Conditioning Games

What fun games do members of this forum use for conditioning sport teams?

Please give your game a name; outline the rules and the dimensions of the playing area.

I’ll start. Soccer-Rugby I call the game. It can be played on a full Rugby/Soccer field with up to 30 people (15 a side).

Kick off (soccer ball) is with everyone on side. If the ball is caught on the full it becomes touch football (3-6 touch rule) and if the ball is dropped it becomes soccer. Scoring can either be tries (touch down over endline) or goals - you determine which.

Activity can be further increased by making the game continuous ie when you score at one end you keep possession and immediately start attacking towards the opposite end.

Other ways to increase activity include that on a try or goal being scored every one must run to the touchline which is furtherest away before becoming involved in the game again.

Reaction Ball…I will post a photo later…

Tag. Vary the playing field for variety. Easiest done on a lined football field. Can go as narrow as 5 yd. or as wide as 20. Usually 20-30 yd long. Groups of 5-6 work well as everyone is running.

Frisbee football (touch football with a frisbee), numbers and size of ground up to you

Gaelic football is a good mixup for southern hemishere winter sports. I have used frisbee with soccer postitional rules and one-on-one possesion challenges (obviously no kicking, hard to kick a frisbee).

Good Old “capture The Flag!”

I’ve tried many different things for games -
Mostly (as a change from Gaelic Football) :
Rugby, American Football, Soccer, Handball etc.
But races seem to work best for me …

I get great use from Wheel barrow races, Piggy Back Racing, Knee Wrestling, Army Carry races (groups of 8 have to carry each other 100 yards).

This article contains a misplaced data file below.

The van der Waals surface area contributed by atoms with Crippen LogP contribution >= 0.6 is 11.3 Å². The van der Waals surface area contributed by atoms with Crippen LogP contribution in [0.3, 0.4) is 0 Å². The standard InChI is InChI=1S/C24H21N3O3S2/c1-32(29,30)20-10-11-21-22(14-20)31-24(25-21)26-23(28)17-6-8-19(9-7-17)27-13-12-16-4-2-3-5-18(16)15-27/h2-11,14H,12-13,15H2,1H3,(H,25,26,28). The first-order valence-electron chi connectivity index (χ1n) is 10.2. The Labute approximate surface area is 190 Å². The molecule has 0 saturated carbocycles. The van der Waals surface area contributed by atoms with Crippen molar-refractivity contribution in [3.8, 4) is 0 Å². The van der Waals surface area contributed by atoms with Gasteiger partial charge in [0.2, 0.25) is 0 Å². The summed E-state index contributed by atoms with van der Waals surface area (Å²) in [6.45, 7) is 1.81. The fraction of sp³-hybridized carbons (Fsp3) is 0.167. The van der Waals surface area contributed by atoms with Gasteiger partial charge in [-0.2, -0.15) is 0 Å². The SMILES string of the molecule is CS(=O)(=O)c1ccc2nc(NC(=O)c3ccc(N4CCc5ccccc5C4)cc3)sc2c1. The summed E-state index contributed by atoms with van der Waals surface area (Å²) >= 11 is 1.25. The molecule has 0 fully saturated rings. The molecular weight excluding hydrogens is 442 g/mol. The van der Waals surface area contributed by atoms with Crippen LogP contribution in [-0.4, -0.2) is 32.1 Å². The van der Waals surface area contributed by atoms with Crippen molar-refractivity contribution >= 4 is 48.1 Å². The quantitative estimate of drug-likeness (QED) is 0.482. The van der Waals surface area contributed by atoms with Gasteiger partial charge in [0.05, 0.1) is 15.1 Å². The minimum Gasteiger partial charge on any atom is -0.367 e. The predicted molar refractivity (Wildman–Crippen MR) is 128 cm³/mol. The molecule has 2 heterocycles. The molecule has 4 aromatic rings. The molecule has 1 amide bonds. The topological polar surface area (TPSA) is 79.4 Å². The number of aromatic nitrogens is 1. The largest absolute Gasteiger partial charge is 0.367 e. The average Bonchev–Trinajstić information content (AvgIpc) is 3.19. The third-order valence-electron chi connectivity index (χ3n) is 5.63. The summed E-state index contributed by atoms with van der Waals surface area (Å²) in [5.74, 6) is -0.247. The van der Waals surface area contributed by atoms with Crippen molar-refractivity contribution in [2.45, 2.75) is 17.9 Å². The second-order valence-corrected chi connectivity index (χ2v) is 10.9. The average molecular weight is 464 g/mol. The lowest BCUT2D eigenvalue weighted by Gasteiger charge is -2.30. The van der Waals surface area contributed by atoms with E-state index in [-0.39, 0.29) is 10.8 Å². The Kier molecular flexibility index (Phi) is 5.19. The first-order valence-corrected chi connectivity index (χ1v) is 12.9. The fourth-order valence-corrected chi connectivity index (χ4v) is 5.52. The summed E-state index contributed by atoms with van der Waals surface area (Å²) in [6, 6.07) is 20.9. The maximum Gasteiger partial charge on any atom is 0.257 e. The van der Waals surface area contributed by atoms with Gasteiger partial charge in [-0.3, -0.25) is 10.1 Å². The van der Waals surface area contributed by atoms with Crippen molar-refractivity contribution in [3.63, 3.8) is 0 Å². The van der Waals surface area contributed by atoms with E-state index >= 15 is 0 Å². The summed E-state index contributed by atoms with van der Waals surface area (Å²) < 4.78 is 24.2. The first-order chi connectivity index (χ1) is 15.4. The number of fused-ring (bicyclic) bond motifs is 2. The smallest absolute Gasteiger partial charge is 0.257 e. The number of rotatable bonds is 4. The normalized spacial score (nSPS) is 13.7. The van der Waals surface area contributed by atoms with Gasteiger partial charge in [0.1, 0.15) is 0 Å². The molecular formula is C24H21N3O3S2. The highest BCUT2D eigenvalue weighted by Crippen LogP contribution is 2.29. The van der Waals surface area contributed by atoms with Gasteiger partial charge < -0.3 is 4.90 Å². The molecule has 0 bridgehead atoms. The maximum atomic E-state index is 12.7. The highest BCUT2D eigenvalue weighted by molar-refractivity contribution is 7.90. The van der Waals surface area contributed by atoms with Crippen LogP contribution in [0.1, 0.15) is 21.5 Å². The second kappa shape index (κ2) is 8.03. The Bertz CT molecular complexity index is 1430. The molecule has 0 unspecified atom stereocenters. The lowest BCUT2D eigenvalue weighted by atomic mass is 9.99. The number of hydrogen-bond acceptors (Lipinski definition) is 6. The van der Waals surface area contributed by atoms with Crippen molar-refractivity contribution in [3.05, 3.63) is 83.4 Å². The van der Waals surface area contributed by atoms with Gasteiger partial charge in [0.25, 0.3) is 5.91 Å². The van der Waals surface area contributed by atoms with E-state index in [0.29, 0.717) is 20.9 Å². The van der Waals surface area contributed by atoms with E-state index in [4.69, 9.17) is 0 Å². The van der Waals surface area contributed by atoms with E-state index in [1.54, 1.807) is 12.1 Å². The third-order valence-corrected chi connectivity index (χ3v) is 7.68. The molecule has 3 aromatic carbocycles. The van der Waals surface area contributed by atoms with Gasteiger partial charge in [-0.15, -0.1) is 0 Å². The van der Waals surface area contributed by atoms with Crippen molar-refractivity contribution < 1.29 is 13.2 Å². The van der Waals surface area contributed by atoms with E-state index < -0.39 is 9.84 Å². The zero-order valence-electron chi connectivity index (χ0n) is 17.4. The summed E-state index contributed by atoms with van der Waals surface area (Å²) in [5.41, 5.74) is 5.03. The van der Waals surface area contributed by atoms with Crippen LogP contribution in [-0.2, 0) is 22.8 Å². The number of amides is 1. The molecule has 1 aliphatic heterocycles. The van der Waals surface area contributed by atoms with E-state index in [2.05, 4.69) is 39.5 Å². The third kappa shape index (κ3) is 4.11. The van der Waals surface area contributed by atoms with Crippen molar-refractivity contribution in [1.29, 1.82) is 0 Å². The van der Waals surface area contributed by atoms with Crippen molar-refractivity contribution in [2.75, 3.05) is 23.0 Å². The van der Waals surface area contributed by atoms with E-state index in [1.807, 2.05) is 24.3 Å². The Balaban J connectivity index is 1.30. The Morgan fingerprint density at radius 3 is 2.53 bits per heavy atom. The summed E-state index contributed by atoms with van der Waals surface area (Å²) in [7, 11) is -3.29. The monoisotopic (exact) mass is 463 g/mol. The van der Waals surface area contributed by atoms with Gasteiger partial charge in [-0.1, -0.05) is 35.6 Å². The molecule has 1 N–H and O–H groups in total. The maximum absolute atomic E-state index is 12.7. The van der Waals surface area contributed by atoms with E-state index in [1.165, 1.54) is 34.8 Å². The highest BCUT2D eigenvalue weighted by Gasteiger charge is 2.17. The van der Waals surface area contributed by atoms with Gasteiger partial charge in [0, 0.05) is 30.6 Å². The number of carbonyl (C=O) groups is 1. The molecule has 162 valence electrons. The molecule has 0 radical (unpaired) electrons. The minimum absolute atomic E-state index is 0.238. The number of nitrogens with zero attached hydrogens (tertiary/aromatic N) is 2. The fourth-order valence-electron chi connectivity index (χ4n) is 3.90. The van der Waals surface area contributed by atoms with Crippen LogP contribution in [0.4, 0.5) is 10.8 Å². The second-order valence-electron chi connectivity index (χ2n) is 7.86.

I feel these help bonding and team work - demonstrate leaders and develop strength on top of all.


explain how you play gaelic football - what are the rules, variations and any conditions you may apply to ensure all participants are active.

I am a little cynical with regards conditioning games - “the fit get fitter and the lazy hide”; probably a bit harsh.

I hear your cynicism, but they are just games and should not totally replace specific energy system training as I’m sure you agree. The rules of your game should dictate whether they can hide or not. So no one should escape your punishment! Hopefully!

Not really that convinced that conditioning games really should be that common come late GPP or SPP (guess you might use them as warm-up games for eg). Extensions or varients of your sport are probably a better options at this time. I do like them irregularly in the CP as a break up to normal training and a bit of a fun time.

Gaelic rules based on a squad of 30 (this should cover your squad I think?) - Most offten it is a soccer ball being used (most oval ball players have a prob maintaining accuracy with the soccer ball which creates an extra challenge for most). If you were closer to the season, you could use your sport ball.

Accutually send me an email,, and I’ll send you a file to help get this. It will be easier to understand than words alone.

Real British BullDog:

Play on the short length of a Rugby/Football pitch. One person is designated the ‘bulldog’. The others have to run and get across to the other end of pitch. The bulldog must grab a person and take them TO GROUND aka Rugby style nothing hitting above shoulders. The other guy must go to ground. He breaks a tackle he is free to run and play still.

When the ‘bulldog’ catch’s and brings the guy to the ground he joins him and try’s to get the rest.

Good physical game. Lots of speed, agility, stamina and you get to do lots of tackles. I love it.